As a kid, you’re told not to talk to strangers. But with experience, I have come to the realization that talking to strangers is not such a bad thing after all. In fact, I would say, out with the old “don’t talk to strangers” and in with the new “reach out to more strangers.”
It all started with my first blog. I received the most support from strangers.
Then came my business (now defunct). Again, I received incredible support from strangers.
At each phase of my life, I was indebted to the fact that strangers have always been more kind to me than the ones I personally know. With some observation, I realized this is the story for a lot of people. Strangers often tend to support more.
Is this because strangers are more kind? Or because more strangers than friends/relatives are on the lookout for what you have to offer? Maybe distance makes the heart go fonder, and up-close we are full of blunder? Or perhaps, it’s because strangers know how it is to feel unseen, to be treated like a stranger.
The world is vast, and people are boundless with distinct personalities and mental models. If our content does not cater to the needs of a small group of friends/relatives, instead of sticking to the archaic scripture of not talking to strangers, we should, maybe just maybe, reach out to more. The ones who would eventually become your tribe. The ones who understand your thought process and techniques.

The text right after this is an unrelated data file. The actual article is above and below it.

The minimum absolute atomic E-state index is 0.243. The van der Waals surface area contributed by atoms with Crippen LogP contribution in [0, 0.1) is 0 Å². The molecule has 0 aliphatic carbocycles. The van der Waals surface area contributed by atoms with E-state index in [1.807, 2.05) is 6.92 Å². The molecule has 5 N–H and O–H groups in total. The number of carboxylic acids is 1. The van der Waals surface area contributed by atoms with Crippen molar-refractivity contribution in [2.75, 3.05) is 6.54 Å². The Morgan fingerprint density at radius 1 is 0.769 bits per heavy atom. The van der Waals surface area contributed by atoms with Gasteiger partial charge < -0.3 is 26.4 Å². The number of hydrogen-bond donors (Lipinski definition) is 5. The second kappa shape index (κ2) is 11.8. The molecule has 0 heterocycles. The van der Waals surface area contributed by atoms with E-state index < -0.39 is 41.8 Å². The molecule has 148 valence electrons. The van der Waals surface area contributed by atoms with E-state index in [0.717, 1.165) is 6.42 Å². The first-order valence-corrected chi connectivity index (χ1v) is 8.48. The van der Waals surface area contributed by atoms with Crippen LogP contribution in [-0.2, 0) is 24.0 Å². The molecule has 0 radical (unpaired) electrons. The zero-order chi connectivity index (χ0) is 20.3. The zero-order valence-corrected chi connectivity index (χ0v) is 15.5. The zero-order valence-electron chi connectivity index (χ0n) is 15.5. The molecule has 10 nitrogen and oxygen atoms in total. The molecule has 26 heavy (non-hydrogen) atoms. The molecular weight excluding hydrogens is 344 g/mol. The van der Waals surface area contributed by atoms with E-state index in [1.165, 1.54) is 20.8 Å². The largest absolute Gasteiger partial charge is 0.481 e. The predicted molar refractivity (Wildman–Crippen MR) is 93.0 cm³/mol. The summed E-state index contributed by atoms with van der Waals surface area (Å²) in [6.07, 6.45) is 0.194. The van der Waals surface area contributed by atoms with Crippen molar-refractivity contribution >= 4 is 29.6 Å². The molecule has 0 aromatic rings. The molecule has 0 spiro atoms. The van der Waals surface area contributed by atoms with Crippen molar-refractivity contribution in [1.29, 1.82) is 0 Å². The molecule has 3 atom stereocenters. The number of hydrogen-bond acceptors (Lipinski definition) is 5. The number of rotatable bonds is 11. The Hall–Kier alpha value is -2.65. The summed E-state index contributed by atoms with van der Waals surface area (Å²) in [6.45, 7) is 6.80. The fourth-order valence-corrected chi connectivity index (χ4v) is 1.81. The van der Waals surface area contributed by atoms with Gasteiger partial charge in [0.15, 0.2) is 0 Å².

I often feel intensely grateful to the strangers who have taken the time out to support me, often juxtaposed with an uncomfortable question, “Why are the people I know less supportive?”
Some of these kind strangers have moved on, but in that short span of time, they have offered me more love and encouragement than any person I know. I am armed with the knowledge that strangers can be beautiful, and probably this is why I am more open to newcomers joining any close-knit community that I am in, whereas others appear to be wary or hostile.
I am convinced that this is why the universe sends us strangers—to play an important but short role in our life. So we don’t lose hope in our core beliefs, the ones we would love to passionately share with the world.